'This is not a fairytale. This is a story about how sex and money and power police our dreams.'
Clear-eyed, witty and irreverent, Laurie Penny is as ruthless in her dissection of modern feminism and class politics as she is in discussing her own experiences in journalism, activism and underground culture.
This is a book about poverty and prejudice, online dating and eating disorders, riots in the streets and lies on the television. The backlash is on against sexual freedom for men and women and social justice – and feminism needs to get braver.
Penny speaks for a new feminism that takes no prisoners, a feminism that is about justice and equality, but also about freedom for all. It's about the freedom to be who we are, to love who we choose, to invent new gender roles, and to speak out fiercely against those who would deny us those rights. It is a book that gives the silenced a voice – a voice that speaks of unspeakable things.
Women, like any oppressed class, learn to fear our own rage. Our anger is legitimately terrifying. We know that if it ever gets out, we might get hurt, or worse, abandoned. One sure test of social privilege is how much anger you get to express without the threat of expulsion, arrest, or social exclusion, and so we force down our rage like rotten food until it festers and sickens us. This is a feminist book. It is not a cheery instruction manual for how to negotiate modern patriarchy, with a sassy wink and a thumbs-up. It is not a charming, comforting book about sex and shopping and shoes. I am unable to write any such thing. I cannot force a smile for you. As a handbook for happiness in a fucked-up world, this book cannot be trusted. Nor is this an academic study – it’s a polemic grounded in research, experience and years of writing and campaigning on the queer and feminist scenes in Britain and America and online. I have seen enough women shamed for speaking of rape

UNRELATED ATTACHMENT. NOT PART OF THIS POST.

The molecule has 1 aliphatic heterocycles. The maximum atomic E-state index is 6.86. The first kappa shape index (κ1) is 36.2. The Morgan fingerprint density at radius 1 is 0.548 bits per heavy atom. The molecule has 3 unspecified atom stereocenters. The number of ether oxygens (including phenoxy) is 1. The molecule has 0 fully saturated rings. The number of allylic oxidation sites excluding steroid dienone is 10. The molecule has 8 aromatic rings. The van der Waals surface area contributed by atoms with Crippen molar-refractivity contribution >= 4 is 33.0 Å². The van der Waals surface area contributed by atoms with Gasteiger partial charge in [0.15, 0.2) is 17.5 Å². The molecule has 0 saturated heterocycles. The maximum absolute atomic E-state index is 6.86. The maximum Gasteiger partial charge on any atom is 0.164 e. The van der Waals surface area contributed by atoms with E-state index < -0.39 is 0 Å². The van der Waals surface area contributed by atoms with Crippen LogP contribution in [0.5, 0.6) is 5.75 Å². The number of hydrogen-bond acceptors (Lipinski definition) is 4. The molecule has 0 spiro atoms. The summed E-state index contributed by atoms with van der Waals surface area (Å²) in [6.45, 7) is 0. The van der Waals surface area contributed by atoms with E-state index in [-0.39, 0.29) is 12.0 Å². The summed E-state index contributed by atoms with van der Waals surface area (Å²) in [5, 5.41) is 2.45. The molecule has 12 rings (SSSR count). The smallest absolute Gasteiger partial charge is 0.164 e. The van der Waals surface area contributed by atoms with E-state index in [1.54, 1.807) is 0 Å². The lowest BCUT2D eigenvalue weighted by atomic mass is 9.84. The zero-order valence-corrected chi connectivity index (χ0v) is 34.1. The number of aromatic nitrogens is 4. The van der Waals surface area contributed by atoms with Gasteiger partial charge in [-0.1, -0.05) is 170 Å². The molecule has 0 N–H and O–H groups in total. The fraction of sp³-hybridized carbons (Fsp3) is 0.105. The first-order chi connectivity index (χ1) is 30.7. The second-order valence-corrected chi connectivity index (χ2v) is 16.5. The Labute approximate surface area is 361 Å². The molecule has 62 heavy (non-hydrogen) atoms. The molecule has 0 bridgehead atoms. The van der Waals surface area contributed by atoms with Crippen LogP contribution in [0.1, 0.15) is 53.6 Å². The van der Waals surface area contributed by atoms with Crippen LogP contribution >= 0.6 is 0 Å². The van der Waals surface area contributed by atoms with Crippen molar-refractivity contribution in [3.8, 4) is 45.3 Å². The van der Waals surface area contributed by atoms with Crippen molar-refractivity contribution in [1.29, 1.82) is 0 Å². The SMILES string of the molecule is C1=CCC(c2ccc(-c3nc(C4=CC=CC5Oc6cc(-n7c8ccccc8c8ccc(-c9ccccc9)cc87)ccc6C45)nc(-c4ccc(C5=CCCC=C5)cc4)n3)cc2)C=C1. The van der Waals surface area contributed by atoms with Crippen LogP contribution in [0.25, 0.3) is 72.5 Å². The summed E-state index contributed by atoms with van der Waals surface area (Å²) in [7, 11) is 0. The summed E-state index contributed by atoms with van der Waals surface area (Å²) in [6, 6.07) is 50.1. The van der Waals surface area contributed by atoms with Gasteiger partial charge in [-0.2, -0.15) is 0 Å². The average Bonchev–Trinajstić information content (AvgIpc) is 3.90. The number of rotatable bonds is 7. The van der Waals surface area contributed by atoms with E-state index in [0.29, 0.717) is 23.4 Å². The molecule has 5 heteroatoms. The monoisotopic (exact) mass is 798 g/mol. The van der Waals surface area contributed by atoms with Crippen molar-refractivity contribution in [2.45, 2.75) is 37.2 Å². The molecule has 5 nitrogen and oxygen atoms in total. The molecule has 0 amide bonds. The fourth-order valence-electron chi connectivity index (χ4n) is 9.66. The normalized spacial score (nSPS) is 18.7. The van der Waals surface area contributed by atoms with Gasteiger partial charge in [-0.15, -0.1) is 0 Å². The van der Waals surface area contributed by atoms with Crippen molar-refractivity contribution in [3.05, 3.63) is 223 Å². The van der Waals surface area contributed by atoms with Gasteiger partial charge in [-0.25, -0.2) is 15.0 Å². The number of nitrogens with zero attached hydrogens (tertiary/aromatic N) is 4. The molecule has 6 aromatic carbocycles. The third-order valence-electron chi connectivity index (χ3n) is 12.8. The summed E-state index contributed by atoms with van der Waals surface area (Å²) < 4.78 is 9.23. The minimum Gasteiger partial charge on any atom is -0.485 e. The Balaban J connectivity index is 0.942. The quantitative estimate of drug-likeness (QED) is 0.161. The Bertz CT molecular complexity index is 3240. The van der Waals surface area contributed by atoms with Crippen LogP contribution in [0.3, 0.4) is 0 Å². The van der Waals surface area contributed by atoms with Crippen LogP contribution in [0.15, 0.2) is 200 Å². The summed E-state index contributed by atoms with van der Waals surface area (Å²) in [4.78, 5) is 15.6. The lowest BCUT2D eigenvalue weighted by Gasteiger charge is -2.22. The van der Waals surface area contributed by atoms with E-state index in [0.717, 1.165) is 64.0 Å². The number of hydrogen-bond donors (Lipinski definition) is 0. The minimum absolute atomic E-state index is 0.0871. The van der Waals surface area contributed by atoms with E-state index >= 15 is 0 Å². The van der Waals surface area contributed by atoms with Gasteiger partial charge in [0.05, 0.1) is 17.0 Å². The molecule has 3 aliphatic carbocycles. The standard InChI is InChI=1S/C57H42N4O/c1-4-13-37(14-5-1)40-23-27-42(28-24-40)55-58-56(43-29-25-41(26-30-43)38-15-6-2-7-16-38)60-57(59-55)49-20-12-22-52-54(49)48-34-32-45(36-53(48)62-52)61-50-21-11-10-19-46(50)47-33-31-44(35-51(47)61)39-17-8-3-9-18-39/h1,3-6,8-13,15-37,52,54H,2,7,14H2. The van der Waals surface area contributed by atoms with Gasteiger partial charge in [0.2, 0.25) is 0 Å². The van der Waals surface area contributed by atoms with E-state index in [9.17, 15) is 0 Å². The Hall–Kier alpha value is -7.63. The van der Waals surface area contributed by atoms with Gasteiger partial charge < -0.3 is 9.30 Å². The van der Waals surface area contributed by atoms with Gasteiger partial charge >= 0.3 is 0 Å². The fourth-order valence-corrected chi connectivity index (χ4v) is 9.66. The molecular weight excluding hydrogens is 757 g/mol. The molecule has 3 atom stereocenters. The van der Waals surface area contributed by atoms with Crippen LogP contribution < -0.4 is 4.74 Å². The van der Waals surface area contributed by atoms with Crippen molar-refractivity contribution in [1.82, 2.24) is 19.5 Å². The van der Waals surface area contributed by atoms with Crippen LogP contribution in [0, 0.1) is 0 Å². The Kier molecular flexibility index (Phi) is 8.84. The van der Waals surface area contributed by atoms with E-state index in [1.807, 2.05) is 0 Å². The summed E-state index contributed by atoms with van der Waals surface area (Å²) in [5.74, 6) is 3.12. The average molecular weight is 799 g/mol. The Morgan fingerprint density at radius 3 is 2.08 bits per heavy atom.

Mariah Miklusje citiralaпре 2 године
Of all the female sins, hunger is the least forgivable; hunger for anything, for food, sex, power, education, even love. If we have desires, we are expected to conceal them, to control them, to keep ourselves in check. We are supposed to be objects of desire, not desiring beings.